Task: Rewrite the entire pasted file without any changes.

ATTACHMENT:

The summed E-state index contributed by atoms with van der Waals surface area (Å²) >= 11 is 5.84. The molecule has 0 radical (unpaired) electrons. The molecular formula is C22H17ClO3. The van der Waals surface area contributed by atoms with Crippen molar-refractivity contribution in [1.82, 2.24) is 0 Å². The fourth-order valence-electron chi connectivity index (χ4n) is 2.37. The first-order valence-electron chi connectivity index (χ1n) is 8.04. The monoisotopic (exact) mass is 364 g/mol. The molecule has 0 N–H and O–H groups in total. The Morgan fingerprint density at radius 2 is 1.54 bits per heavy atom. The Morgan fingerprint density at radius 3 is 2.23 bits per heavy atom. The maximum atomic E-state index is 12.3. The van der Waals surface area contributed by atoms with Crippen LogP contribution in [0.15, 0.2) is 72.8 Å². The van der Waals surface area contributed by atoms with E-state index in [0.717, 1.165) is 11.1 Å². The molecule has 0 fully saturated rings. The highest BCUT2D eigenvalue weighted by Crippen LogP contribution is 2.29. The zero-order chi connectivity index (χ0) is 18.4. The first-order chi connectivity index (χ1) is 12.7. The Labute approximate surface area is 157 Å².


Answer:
The summed E-state index contributed by atoms with van der Waals surface area (Å²) >= 11 is 5.84. The molecule has 0 radical (unpaired) electrons. The molecular formula is C22H17ClO3. The van der Waals surface area contributed by atoms with Crippen molar-refractivity contribution in [1.82, 2.24) is 0 Å². The fourth-order valence-electron chi connectivity index (χ4n) is 2.37. The first-order valence-electron chi connectivity index (χ1n) is 8.04. The monoisotopic (exact) mass is 364 g/mol. The molecule has 0 N–H and O–H groups in total. The Morgan fingerprint density at radius 2 is 1.54 bits per heavy atom. The Morgan fingerprint density at radius 3 is 2.23 bits per heavy atom. The maximum atomic E-state index is 12.3. The van der Waals surface area contributed by atoms with Crippen LogP contribution in [0.15, 0.2) is 72.8 Å². The van der Waals surface area contributed by atoms with E-state index in [0.717, 1.165) is 11.1 Å². The molecule has 0 fully saturated rings. The highest BCUT2D eigenvalue weighted by Crippen LogP contribution is 2.29. The zero-order chi connectivity index (χ0) is 18.4. The first-order chi connectivity index (χ1) is 12.7. The Labute approximate surface area is 157 Å².